Publications by authors named "Arran McBride"

5 Publications

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p21 protein-activated kinase 1 is associated with severe regressive autism, and epilepsy.

Clin Genet 2019 11 13;96(5):449-455. Epub 2019 Aug 13.

Department of Pediatrics, Dalhousie University and IWK Health Centre, Halifax, Nova Scotia, Canada.

The p21-activated kinase (PAK) family of proteins function as key effectors of RHO family GTPases in mammalian cells to regulate many pathways including Ras/Raf/MEK/ERK and Wnt/β-catenin, amongst others. Here we report an individual with a novel autosomal dominant disorder characterized by severe regressive autism, intellectual disability, and epilepsy. Exome sequencing of the proband and her parents revealed a de novo variant in the PAK1 gene ([NM_001128620] c.362C>T/p.Pro121Leu). Studies in patient cells showed a clear effect on PAK1 protein function, including altered phosphorylation of targets (JNK and ERK), decreased abundance of β-catenin, and concomitant altered expression downstream of these key regulators. Our findings add PAK1 to the list of PAK proteins and kinases which when mutated cause rare genetic diseases.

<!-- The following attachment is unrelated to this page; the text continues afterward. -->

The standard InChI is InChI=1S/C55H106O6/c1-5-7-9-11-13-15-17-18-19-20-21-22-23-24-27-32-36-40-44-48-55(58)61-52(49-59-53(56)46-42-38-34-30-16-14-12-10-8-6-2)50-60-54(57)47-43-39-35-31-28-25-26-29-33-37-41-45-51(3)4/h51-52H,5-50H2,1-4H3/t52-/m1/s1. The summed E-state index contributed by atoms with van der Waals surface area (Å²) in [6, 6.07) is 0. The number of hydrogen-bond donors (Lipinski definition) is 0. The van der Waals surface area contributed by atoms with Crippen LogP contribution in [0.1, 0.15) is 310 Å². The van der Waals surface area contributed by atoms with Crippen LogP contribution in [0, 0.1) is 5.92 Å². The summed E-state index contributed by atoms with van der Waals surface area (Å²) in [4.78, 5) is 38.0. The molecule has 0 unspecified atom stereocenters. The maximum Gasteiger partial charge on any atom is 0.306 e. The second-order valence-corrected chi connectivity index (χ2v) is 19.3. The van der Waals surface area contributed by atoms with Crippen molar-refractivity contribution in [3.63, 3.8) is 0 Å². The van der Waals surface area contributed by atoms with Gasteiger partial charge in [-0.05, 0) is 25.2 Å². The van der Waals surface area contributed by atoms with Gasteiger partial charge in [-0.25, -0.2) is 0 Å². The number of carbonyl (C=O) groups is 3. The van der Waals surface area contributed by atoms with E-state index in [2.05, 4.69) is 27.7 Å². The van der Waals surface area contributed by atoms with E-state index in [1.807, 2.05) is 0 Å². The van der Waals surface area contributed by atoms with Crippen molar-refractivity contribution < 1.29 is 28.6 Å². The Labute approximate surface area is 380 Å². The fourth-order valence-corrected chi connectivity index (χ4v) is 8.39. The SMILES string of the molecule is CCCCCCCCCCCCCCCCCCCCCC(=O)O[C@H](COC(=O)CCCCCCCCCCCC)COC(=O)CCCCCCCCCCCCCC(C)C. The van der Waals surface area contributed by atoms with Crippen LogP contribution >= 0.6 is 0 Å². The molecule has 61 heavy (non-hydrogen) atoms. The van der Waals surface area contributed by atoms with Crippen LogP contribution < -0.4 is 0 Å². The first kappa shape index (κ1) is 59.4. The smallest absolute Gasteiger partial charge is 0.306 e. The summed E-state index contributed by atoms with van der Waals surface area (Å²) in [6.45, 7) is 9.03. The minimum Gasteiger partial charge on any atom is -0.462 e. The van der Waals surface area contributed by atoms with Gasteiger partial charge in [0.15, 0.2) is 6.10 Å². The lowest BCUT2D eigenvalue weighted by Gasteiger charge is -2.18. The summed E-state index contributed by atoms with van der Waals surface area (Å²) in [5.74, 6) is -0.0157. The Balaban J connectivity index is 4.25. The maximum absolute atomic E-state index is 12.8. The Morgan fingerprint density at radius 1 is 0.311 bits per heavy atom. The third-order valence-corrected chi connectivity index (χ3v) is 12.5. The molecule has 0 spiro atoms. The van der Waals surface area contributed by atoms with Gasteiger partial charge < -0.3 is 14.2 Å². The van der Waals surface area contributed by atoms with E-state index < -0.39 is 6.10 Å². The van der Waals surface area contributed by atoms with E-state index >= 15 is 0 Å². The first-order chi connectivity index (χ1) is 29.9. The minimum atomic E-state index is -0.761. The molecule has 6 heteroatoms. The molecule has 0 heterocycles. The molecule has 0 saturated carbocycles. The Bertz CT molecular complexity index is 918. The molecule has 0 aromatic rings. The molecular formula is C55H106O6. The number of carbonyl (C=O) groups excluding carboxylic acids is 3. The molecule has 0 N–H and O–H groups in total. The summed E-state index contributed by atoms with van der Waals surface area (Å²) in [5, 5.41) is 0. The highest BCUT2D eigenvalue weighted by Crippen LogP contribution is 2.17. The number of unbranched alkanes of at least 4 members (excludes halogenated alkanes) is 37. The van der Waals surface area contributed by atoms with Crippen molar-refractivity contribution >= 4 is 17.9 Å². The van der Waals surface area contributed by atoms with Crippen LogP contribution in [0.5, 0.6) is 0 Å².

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http://dx.doi.org/10.1111/cge.13618DOI Listing
November 2019

A Mild PUM1 Mutation Is Associated with Adult-Onset Ataxia, whereas Haploinsufficiency Causes Developmental Delay and Seizures.

Cell 2018 02;172(5):924-936.e11

Department of Molecular and Human Genetics, Baylor College of Medicine, Houston, TX 77030, USA; Jan and Dan Duncan Neurological Research Institute at Texas Children's Hospital, Houston, TX 77030, USA; Howard Hughes Medical Institute, Baylor College of Medicine, Houston, TX 77030, USA; Department of Pediatrics, Baylor College of Medicine, Houston, TX 77030, USA; Program in Developmental Biology, Baylor College of Medicine, Houston, TX 77030, USA. Electronic address: